*Note: We use the generic “Cloud Data Ecosystems” to describe the functionality provided by Data Services companies such as Data Bricks or Snowflake 

Figure 4 SaaS CDP and CDE

SaaS CDP paired with a Cloud Data Ecosystem

A frequent challenge our clients face is the complexity and scale of the data created by systems that generate the data required to feed the CDP. Examples of two large data generators are retail transactions and web/app event collection. We have seen cases where a single sales transaction generates dozens of line items across dozens of tables.  Or a single web or app user session generates hundreds of semi-structured records. Data sources such as these present several problems within the CDP data flows. 

  • The data structure within the source system is designed to support the source system’s mission. While this complexity is important to the source system, this complexity can create risk to the CDP’s data integrity.
  • Defining and creating data extracts from the source systems for consumption by the CDP can be an arduous and time consuming task. Additionally, each change to the source system’s data structure could lead to rework.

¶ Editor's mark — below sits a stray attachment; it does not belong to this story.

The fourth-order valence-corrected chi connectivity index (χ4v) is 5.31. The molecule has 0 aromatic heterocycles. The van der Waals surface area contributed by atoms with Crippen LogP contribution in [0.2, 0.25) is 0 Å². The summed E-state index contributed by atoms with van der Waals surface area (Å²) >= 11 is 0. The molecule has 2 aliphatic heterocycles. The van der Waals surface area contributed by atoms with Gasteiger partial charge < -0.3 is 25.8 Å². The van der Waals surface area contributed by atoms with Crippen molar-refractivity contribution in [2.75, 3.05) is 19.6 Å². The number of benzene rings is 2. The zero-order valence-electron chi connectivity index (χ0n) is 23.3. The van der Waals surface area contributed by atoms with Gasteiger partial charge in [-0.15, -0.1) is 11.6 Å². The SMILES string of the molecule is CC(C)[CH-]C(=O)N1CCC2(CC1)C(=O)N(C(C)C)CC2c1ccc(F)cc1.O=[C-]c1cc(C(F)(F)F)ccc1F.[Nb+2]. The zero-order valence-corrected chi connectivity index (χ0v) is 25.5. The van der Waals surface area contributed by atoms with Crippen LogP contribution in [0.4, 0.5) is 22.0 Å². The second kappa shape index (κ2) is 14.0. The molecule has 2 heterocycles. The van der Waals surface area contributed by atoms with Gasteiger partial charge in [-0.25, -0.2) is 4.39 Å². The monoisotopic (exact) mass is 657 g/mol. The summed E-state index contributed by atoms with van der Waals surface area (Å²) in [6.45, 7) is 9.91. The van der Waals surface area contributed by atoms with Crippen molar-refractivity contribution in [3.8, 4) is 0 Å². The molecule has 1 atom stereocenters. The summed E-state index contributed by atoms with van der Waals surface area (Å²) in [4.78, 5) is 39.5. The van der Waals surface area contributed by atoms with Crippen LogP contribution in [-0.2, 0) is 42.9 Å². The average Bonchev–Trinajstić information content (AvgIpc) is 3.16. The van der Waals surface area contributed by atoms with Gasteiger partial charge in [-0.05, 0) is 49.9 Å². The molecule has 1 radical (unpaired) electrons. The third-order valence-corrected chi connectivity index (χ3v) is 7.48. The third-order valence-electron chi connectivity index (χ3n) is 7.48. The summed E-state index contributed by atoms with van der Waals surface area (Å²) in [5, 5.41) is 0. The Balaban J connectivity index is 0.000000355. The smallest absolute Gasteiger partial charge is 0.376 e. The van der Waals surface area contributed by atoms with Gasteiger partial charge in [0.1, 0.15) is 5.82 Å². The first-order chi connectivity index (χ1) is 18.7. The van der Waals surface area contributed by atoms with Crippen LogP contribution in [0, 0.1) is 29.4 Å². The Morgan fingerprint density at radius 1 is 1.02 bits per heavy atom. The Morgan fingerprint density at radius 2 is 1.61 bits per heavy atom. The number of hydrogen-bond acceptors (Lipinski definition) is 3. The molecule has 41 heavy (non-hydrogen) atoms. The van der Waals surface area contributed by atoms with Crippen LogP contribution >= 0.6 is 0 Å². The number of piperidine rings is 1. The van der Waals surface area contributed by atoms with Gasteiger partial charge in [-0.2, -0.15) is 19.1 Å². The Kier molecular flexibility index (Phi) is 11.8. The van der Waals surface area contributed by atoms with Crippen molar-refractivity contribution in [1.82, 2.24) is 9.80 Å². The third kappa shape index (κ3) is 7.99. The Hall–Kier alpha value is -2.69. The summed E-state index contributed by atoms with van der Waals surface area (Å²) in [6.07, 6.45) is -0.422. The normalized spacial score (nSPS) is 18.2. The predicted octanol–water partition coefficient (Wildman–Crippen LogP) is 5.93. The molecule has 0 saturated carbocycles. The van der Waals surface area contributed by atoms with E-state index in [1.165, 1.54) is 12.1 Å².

• The development of these data extracts requires time and expertise from each source system’s developers. Keep in mind that these individuals will likely have limited availability.
  • Custom data extracts developed for the source system may not be available to other potential data consumers within the brand.  Doing so would create the risk of data silos.
  • Many systems store transaction data across multiple tables each with many attributes required to manage the transaction. The CDP does not require the same level of fidelity and must translate this complex data structure for its consumption. This translation can create risk to the CDP’s data integrity. 
  • If ingested directly, dozens of tables in the source system equate to dozens of tables in the CDP. The CDP must now select the nuggets of data in order to generate the CDP’s version of the transaction. This data mapping can create risk to the CDP’s data integrity.